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strong enough to stand against foreign rivals; but when evident that they will never be so, it is against right, to make the other branches of industry support them. When it was found that France could not make sugar under 6 h. a lb., was it not tyranny to restrain her citizens from importing at 1 h. ? or would it not have been so to have laid a duty of 5 h. on the imported ? The permitting an exchange of industries with other nations is a direct encouragement of your own, which without that, would bring you nothing for your comfort, and would of course cease to be produced.

On the question of the next Presidential election, I am a mere looker on. I never permit myself to express an opinion, or to feel a wish on the subject. I indulge a single hope only, that the choice may fall on one who will be a friend of peace, of economy, of the republican principles of our constitution, and of the salutary distribution of powers made by that between the general and the local governments, to this, I ever add sincere prayers for your happiness and prosperity.

TO MR. MEGEAR.

MONTICELLO, May 29, 1823. I thank you, Sir, for the copy of the letters of Paul and Amicus, which you have been so kind as to send me, and shall learn from them with satisfaction the peculiar tenets of the Friends, and particularly their opinions on the incomprehensibilities (otherwise called the mysteries) of the trinity. I think with them on many points, and especially on missionary and Bible societies. While we have so many around us, within the same social pale, who need instruction and assistance, why carry to a distance, and to strangers what our own neighbors need? It is a duty certainly to give our sparings to those who want ; but to see also that they are faithfully distributed, and duly apportioned to the respective wants of those receivers. And why give through agents whom we know not, to persons whom we know not, and in countries from which we get no account, when we can do it at short hand, to objects under our eye, through agents we know, and to supply wants we see ? I do not know that it is a duty to disturb by missionaries the religion and peace of other countries, who may think themselves bound to extinguish by fire and fagot the heresies to which we give the name of conversions, and quote our own example for it. Were the Pope, or his holy allies, to send in mission to us some thousands of Jesuit priests to convert us to their orthodoxy, I suspect that we should deem and treat it as a national aggression on our peace and faith. I salute you in the spirit of peace and good will.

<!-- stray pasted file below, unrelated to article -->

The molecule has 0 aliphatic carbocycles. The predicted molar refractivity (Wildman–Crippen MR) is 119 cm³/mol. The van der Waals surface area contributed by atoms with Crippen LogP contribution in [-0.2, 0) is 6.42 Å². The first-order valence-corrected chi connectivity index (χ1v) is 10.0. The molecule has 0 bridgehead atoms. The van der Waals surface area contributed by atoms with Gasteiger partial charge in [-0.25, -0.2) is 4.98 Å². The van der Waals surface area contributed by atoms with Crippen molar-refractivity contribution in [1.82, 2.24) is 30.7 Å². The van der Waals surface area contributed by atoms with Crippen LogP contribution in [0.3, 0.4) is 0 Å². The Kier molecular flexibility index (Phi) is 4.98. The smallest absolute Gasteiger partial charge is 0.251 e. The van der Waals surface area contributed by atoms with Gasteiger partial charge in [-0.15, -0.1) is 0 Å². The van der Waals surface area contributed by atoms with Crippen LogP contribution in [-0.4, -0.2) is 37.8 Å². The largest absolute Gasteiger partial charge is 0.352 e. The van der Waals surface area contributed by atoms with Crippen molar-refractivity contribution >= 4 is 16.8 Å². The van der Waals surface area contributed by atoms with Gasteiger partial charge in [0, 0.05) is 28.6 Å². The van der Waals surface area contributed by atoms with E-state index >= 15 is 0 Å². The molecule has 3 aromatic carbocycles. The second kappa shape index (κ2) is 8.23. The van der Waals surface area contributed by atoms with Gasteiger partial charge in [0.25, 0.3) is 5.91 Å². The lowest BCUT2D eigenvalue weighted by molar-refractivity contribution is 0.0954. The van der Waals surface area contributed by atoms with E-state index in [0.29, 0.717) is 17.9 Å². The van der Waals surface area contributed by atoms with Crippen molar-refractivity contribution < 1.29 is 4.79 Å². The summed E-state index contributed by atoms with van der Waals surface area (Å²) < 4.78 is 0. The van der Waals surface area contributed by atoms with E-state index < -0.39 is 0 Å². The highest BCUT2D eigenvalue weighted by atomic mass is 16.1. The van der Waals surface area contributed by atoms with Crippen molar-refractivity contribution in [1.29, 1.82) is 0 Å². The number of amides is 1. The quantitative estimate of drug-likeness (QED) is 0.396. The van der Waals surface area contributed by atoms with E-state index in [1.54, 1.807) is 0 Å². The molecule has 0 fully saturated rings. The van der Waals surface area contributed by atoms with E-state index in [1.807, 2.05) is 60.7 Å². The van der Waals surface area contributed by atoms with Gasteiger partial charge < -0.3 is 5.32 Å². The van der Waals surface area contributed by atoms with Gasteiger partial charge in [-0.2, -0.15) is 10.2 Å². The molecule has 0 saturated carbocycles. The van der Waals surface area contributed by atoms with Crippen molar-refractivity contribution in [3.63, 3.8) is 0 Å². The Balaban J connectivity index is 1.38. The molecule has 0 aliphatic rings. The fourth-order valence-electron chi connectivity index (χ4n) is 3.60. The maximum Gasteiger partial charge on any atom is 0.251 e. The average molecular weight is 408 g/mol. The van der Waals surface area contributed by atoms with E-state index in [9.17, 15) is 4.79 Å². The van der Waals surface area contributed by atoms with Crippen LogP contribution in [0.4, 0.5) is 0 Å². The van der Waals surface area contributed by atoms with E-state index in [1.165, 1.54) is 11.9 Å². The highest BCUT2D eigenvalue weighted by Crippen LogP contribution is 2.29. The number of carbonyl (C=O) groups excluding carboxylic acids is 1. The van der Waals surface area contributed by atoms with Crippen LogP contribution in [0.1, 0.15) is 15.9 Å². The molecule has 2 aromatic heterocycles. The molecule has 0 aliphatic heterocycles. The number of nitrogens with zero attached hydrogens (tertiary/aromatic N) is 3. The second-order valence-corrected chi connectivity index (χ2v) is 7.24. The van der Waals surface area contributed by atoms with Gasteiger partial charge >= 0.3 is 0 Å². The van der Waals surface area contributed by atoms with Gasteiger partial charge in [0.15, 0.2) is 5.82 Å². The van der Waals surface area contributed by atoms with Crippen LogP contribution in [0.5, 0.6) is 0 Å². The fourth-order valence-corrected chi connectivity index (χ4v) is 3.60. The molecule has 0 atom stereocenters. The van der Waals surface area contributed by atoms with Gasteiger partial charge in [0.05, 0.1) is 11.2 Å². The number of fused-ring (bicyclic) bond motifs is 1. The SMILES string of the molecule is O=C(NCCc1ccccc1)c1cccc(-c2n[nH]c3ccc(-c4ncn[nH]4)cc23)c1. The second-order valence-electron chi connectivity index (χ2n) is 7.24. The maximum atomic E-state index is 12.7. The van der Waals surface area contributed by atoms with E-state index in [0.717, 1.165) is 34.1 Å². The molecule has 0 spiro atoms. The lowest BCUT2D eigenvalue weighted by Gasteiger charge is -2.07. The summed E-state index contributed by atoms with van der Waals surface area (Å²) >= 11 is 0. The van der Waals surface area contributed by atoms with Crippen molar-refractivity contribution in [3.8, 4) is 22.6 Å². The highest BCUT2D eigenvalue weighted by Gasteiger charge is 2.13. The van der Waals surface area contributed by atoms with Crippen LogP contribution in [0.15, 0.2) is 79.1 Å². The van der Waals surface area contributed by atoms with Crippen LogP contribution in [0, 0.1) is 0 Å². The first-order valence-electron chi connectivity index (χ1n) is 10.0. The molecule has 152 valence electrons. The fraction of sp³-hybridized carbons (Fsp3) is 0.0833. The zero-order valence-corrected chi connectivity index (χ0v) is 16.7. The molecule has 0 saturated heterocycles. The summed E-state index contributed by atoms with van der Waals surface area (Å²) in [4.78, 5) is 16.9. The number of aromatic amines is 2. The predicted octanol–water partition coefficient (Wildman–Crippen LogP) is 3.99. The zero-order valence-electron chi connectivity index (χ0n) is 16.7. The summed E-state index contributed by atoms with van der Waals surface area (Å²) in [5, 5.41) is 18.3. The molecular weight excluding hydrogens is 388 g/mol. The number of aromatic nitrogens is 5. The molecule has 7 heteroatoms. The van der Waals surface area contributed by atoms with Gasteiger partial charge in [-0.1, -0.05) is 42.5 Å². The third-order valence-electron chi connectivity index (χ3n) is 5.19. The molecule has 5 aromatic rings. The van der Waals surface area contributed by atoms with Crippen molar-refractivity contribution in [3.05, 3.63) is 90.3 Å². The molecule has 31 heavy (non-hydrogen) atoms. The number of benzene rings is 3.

TO THE PRESIDENT.

MONTICELLO, June 11, 1823. DEAR SIR,—Considering that I had not been to Bedford for a twelvemonth before, I thought myself singularly unfortunate in so timing my journey, as to have been absent exactly at the moment of your late visit to our neighborhood. The loss, indeed, was all my own; for in these short interviews with you, I generally get my political compass rectified, learn from you whereabouts we are, and correct my course again. In exchange for this, I can give you but newspaper ideas, and little indeed of these, for I read but a single paper, and that hastily. I find Horace and Tacitus so much better writers than the champions of the gazettes, that I lay those down to take up these with great reluctance.